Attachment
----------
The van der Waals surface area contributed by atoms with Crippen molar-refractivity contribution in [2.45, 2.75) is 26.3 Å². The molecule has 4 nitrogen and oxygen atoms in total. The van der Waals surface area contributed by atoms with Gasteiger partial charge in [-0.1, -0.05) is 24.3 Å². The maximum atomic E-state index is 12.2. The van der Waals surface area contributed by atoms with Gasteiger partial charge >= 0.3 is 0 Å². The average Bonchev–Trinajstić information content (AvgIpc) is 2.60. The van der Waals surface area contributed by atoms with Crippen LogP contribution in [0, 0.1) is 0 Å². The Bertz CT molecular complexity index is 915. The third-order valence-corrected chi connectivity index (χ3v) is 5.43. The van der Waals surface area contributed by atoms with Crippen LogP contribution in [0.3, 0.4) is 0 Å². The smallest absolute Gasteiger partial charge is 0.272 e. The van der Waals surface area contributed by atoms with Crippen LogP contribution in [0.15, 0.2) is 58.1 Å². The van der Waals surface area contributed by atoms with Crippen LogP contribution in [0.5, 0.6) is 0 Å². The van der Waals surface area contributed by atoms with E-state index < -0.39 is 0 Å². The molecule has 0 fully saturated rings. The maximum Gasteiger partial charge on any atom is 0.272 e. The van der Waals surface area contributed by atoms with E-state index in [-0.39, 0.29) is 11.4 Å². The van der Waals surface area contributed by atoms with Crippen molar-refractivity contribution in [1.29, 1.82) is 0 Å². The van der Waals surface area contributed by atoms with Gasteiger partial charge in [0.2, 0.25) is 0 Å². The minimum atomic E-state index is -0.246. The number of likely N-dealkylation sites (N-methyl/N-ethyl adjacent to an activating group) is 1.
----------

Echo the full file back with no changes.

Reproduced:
The van der Waals surface area contributed by atoms with Crippen molar-refractivity contribution in [2.45, 2.75) is 26.3 Å². The molecule has 4 nitrogen and oxygen atoms in total. The van der Waals surface area contributed by atoms with Gasteiger partial charge in [-0.1, -0.05) is 24.3 Å². The maximum atomic E-state index is 12.2. The van der Waals surface area contributed by atoms with Gasteiger partial charge >= 0.3 is 0 Å². The average Bonchev–Trinajstić information content (AvgIpc) is 2.60. The van der Waals surface area contributed by atoms with Crippen LogP contribution in [0, 0.1) is 0 Å². The Bertz CT molecular complexity index is 915. The third-order valence-corrected chi connectivity index (χ3v) is 5.43. The van der Waals surface area contributed by atoms with Crippen LogP contribution in [0.3, 0.4) is 0 Å². The smallest absolute Gasteiger partial charge is 0.272 e. The van der Waals surface area contributed by atoms with Crippen LogP contribution in [0.15, 0.2) is 58.1 Å². The van der Waals surface area contributed by atoms with Crippen LogP contribution in [0.5, 0.6) is 0 Å². The van der Waals surface area contributed by atoms with E-state index < -0.39 is 0 Å². The molecule has 0 fully saturated rings. The maximum Gasteiger partial charge on any atom is 0.272 e. The van der Waals surface area contributed by atoms with E-state index in [-0.39, 0.29) is 11.4 Å². The van der Waals surface area contributed by atoms with Crippen molar-refractivity contribution in [1.29, 1.82) is 0 Å². The van der Waals surface area contributed by atoms with Gasteiger partial charge in [0.2, 0.25) is 0 Å². The minimum atomic E-state index is -0.246. The number of likely N-dealkylation sites (N-methyl/N-ethyl adjacent to an activating group) is 1.